EXCLUSIVE: How Michael Gove broke his word on Ofsted.

The Coalition must get rid of Ofsted’s mad schools inspectors.






Although the Coalition chopped Ofsted’s Chief Inspector of Schools Christine Gilbert last June, the many-headed Hydra she used to run is as pointlessly expensive as ever, the Slog can reveal.

When it comes to the battle between OfSted and the teachers, the poor old Guardian doesn’t know what to do with itself: for athough an unswerving supporter of all things pc, H&SE and otherwise unhinged, the paper is at the same time inclined to insist that teaching standards are just fine, and Michael Gove’s reforms are all a wicked plot to hasten the return of workhouses.

The Guardia Independente wing of the Progressive Movement rarely if ever considers the best option: to fire weak teachers and scrap Ofsted – on the grounds that they are both sources of leftist bollocks. But forced to make a choice last November, the Guardian in particular called for Ofsted’s abolition….on entirely predictable grounds:

‘Ofsted metes out harsh judgments to teachers….The disdain Ofsted has for teachers is palpable, to the extent that it’s quite refreshing to hear its chief, Christine Gilbert, state it plainly: “The weakest area, and the area that I am most concerned about, is teaching. In many of our good schools we see pockets of weaker teaching.”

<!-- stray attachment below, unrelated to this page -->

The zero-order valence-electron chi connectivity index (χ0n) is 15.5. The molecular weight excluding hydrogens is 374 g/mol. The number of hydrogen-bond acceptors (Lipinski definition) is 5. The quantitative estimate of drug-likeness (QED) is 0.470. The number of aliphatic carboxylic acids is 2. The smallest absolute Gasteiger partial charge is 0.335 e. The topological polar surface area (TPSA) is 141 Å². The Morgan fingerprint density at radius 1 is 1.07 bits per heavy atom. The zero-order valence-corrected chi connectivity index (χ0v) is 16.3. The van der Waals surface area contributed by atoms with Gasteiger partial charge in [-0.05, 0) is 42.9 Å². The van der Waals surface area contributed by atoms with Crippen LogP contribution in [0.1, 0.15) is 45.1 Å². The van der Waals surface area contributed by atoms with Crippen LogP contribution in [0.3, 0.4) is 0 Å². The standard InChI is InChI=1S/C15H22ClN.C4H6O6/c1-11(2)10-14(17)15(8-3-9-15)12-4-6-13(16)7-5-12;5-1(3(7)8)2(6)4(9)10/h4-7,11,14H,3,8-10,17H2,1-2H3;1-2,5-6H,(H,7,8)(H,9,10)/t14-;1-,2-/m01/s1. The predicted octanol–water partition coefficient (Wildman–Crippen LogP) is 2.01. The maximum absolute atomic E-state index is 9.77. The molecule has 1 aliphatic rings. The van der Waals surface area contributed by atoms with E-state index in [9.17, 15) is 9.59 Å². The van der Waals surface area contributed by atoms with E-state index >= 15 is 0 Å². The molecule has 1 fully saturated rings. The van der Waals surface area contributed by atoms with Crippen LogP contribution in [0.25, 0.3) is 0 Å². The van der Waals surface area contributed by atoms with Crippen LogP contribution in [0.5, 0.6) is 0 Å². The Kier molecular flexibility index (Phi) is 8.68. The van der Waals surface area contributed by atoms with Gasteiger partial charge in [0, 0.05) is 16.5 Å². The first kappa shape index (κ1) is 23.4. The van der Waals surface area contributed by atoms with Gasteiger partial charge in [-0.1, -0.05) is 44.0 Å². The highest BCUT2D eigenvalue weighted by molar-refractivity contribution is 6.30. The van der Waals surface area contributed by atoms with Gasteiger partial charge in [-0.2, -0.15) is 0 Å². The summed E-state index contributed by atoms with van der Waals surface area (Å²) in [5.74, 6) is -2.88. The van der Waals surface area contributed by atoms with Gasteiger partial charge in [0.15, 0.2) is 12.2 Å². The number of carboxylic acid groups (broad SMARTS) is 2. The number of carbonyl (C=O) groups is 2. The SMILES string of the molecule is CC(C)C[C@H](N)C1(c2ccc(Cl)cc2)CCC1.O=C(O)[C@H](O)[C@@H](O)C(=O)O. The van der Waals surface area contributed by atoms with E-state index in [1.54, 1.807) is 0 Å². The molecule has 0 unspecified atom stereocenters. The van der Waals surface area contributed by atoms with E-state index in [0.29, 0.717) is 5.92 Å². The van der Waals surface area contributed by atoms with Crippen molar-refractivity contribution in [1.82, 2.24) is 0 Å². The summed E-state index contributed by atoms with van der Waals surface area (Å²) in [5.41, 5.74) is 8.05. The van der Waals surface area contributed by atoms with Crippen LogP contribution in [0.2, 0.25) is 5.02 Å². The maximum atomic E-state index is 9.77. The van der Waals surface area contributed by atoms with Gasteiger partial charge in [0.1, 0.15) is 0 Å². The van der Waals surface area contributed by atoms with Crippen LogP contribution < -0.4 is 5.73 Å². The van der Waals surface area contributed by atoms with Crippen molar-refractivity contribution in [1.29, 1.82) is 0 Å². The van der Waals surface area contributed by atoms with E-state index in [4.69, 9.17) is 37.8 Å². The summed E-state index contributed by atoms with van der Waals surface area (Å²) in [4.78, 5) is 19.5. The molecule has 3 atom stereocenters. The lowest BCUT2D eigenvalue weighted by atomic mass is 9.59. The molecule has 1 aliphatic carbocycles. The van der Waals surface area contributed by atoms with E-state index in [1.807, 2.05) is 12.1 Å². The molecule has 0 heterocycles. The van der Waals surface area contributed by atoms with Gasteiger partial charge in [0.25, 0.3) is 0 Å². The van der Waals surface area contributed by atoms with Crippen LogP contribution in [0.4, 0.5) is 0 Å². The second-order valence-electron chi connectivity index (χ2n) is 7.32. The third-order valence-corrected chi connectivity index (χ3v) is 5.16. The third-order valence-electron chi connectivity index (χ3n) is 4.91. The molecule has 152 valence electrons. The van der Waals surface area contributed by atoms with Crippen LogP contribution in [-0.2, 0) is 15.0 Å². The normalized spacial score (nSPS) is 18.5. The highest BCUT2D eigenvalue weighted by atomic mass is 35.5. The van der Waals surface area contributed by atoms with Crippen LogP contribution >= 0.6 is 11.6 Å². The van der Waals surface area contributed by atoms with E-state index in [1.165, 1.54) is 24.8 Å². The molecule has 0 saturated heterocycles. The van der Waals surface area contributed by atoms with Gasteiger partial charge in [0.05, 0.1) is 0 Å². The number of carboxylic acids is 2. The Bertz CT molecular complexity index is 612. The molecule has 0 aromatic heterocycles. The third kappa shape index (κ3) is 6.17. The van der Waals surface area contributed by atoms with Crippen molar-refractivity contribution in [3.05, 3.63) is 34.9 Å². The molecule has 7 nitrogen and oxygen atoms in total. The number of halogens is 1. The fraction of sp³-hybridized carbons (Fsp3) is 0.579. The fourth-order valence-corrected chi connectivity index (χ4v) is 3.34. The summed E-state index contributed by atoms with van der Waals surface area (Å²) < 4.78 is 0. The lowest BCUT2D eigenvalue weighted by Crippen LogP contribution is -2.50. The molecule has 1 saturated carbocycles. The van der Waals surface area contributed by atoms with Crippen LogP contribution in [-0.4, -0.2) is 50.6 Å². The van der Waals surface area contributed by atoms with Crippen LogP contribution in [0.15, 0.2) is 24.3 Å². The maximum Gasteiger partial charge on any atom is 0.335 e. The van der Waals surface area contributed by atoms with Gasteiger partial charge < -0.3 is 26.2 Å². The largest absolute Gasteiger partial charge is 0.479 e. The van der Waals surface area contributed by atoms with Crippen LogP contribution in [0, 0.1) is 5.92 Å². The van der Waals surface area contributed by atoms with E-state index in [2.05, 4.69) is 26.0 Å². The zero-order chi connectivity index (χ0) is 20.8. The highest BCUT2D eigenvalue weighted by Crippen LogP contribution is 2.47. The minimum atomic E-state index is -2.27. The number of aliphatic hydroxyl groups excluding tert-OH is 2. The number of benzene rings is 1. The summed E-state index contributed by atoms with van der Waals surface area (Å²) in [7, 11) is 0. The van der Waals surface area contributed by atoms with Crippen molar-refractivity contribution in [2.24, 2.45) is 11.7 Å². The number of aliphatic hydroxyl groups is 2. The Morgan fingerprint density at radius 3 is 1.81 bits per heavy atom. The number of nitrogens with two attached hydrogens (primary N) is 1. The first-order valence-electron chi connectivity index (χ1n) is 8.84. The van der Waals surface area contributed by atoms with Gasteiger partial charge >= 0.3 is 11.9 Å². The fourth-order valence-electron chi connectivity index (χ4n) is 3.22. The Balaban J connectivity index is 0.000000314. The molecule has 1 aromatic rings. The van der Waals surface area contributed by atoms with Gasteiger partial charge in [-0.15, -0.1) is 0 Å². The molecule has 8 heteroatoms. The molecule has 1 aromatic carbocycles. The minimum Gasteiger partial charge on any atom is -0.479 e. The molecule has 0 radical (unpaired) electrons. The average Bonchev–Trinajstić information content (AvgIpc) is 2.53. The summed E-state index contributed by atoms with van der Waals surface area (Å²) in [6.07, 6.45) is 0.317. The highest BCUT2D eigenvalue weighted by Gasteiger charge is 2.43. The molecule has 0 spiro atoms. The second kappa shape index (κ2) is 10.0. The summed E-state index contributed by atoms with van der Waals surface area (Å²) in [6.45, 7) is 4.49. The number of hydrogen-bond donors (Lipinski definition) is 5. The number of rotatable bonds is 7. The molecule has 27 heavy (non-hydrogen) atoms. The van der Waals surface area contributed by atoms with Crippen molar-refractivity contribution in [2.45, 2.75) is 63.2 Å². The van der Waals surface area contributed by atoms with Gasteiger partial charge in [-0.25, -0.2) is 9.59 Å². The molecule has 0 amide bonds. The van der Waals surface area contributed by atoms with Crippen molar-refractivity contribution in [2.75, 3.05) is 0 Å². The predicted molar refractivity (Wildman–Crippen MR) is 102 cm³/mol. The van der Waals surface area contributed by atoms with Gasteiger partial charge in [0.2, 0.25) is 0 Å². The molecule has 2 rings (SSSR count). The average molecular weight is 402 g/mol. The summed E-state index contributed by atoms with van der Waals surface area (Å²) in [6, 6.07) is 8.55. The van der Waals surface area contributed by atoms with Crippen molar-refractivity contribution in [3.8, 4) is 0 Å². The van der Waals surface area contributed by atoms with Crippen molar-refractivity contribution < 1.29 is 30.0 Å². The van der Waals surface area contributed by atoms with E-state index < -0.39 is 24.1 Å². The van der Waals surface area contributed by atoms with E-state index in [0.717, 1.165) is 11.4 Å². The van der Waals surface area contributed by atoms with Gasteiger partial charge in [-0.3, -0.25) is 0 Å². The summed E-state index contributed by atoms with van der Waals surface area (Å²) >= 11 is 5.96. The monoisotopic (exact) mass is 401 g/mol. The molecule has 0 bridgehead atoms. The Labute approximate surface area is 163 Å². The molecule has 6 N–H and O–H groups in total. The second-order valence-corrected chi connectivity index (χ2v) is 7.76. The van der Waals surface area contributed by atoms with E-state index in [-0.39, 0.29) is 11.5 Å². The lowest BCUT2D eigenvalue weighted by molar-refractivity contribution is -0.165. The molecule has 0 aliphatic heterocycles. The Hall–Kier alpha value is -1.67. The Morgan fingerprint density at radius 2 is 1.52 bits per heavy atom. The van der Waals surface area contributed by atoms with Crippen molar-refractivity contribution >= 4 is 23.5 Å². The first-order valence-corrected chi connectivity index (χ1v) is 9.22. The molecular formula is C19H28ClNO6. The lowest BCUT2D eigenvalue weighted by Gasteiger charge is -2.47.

In fact, this is a smart  move by Ofsted – one of the most cunning of the quangos, and adept in the tic’s art of drilling into the governmental epidermis. Having judged the wind direction following Christine Gilbert’s abrupt removal last June, the quango is now firmly on message.

Look at Ofsted’s website and recent reports, and you will spot the startling – some might say deafening – increase in the volume of determined calls to purge the poorest teachers. But the tic waving this flag of convenience is just as correctly daft as it was before – if not more so.

The truth is that Ofsted has just the one priority in real life: finding problems so it seems to have plenty to do….and  thus remains safe from abolition.

The vast majority of the time, these ‘problems’ have absolutely nothing to do with teaching standards. Look for instance at this quote from teachers’ website TES: